participating countries of Sub-Saharan Africa who are directly employed in artisanal fisheries.
SFLP seeks to promote the sustainable use of fisheries resources and the importance of fisheries
for poor, artisanal fishers, fish-processors and traders, most of whom are women. Many of the
target groups of the SFLP are believed to be poor but there are few in-depth studies on the nature,
extent and causes of poverty in the fishing communities of West Africa.

The dearth of in-depth studies on poverty in fisheries was also noted by FAO's Advisory
Committee on Fisheries Research (ACFR) which suggested at its 3rd Session (Rome, 5-8 December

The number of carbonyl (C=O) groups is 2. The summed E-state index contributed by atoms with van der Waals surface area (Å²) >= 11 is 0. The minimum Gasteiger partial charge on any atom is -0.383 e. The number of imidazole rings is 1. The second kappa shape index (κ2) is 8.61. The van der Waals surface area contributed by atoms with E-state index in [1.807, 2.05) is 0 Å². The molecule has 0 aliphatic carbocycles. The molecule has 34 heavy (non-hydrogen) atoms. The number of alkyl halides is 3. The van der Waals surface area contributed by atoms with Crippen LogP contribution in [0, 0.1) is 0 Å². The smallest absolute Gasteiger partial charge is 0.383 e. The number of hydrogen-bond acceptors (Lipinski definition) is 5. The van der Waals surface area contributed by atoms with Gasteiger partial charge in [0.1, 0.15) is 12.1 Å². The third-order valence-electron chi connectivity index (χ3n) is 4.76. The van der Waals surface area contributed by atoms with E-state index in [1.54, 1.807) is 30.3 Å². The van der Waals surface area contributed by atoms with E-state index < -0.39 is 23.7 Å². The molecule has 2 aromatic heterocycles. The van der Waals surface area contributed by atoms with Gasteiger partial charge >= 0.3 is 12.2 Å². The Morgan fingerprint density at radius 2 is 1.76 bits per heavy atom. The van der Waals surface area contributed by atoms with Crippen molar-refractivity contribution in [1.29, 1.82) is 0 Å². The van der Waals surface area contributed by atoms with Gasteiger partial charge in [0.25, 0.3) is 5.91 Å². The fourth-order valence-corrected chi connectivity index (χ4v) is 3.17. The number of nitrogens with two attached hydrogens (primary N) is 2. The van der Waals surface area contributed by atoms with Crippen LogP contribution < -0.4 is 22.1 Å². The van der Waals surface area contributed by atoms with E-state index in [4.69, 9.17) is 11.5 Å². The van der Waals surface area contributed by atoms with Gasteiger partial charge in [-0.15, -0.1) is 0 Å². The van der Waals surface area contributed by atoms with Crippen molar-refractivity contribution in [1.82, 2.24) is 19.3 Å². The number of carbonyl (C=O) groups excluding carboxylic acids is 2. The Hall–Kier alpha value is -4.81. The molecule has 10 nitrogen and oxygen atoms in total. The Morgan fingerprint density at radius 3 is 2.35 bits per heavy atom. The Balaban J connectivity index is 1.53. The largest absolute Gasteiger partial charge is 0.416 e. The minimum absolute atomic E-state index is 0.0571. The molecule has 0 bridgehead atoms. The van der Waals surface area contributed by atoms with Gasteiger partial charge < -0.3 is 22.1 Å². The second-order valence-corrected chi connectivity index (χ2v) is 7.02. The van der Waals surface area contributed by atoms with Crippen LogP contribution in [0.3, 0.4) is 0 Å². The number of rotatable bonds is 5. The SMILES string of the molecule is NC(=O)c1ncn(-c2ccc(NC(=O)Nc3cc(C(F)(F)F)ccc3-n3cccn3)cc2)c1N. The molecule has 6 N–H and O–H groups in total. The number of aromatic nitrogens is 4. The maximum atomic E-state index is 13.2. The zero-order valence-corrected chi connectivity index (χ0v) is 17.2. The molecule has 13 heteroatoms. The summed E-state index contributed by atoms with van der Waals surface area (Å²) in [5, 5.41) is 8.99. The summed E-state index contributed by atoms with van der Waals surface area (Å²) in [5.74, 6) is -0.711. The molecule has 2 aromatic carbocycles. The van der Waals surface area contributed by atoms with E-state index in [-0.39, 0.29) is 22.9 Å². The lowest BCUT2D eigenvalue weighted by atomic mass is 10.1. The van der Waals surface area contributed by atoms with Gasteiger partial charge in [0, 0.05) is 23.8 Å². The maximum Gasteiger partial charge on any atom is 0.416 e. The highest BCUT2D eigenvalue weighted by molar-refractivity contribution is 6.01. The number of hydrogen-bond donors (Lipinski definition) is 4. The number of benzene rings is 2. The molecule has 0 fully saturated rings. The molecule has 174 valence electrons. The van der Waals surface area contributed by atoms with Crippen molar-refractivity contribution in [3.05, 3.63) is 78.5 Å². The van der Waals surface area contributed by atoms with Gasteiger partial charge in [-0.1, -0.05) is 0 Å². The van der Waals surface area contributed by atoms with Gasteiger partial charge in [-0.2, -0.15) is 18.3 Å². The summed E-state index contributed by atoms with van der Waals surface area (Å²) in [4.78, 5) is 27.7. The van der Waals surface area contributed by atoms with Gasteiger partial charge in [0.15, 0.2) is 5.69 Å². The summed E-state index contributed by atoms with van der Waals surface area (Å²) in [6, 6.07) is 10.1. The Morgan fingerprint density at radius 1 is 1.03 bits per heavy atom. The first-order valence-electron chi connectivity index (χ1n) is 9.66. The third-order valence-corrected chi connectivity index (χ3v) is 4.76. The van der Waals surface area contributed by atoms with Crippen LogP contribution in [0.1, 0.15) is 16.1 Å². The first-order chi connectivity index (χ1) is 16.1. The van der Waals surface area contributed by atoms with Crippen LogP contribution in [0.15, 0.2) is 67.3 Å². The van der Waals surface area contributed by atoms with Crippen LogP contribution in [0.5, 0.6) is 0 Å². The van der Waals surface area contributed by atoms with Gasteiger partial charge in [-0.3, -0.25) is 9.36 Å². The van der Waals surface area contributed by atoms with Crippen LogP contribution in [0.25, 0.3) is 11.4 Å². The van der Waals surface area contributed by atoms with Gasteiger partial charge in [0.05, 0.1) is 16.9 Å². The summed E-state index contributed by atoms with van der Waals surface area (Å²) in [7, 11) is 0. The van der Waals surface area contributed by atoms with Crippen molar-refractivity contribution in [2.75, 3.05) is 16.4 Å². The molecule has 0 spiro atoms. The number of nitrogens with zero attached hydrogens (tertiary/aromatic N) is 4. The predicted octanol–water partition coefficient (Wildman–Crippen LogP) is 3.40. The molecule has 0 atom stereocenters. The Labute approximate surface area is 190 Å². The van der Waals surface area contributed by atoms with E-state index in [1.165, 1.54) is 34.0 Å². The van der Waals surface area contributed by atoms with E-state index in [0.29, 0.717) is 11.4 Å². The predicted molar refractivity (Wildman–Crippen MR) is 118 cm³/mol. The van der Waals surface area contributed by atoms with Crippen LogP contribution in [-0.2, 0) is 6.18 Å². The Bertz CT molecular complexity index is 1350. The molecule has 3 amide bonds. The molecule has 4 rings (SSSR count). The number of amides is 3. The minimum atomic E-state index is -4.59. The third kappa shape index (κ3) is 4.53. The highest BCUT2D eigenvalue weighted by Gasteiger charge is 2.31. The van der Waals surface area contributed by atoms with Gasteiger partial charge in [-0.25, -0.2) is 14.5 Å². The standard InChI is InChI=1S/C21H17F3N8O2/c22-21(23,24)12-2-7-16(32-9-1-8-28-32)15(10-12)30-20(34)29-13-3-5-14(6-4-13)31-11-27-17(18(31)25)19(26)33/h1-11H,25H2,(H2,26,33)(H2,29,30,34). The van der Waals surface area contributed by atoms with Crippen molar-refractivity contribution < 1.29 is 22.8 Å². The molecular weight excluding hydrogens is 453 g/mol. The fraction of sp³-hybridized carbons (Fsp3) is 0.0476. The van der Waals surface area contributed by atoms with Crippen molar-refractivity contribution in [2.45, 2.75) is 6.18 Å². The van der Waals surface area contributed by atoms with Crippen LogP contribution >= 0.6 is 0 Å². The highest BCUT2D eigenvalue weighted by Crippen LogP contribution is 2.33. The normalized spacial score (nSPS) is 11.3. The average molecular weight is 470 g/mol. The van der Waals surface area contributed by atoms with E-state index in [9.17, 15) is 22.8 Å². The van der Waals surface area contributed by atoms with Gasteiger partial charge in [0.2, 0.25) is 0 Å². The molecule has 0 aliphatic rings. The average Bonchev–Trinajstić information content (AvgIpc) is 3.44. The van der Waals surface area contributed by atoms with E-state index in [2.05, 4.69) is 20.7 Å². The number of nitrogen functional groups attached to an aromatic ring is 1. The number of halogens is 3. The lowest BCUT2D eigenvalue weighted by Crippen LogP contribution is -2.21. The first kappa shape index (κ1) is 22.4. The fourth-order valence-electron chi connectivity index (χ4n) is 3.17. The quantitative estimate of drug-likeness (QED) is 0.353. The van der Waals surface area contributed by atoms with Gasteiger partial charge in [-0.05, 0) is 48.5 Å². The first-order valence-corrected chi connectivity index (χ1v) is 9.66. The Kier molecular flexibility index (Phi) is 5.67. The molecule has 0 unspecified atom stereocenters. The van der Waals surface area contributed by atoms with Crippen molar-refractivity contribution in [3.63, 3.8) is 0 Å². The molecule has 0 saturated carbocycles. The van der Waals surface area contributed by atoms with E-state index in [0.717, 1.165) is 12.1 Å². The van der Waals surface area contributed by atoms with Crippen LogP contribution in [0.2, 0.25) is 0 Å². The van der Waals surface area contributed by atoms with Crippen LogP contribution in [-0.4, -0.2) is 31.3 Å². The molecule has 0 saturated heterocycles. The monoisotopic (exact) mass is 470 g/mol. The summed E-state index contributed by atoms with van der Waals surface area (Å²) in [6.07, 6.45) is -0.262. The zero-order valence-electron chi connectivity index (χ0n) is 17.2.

2000) that research was necessary to obtain a more detailed, nuanced understanding of the
various types and shapes of poverty in fisheries.

Recently, in cooperation with CEMARE and FAO HQs, SFLP has conducted a regional workshop
with the following objectives:

 to provide an overview of current understanding of poverty and poverty alleviation in rural

Africa with particular reference to the SLA;
 to highlight the relationship between fisheries management and poverty in fisheries, and
the role of the Code of Conduct for Responsible Fisheries;
 to identify the possibility of poverty alleviation in fisheries through policy action at
different levels of society including institutional development, appropriate stakeholder
participation and the designation of property rights and responsibilities;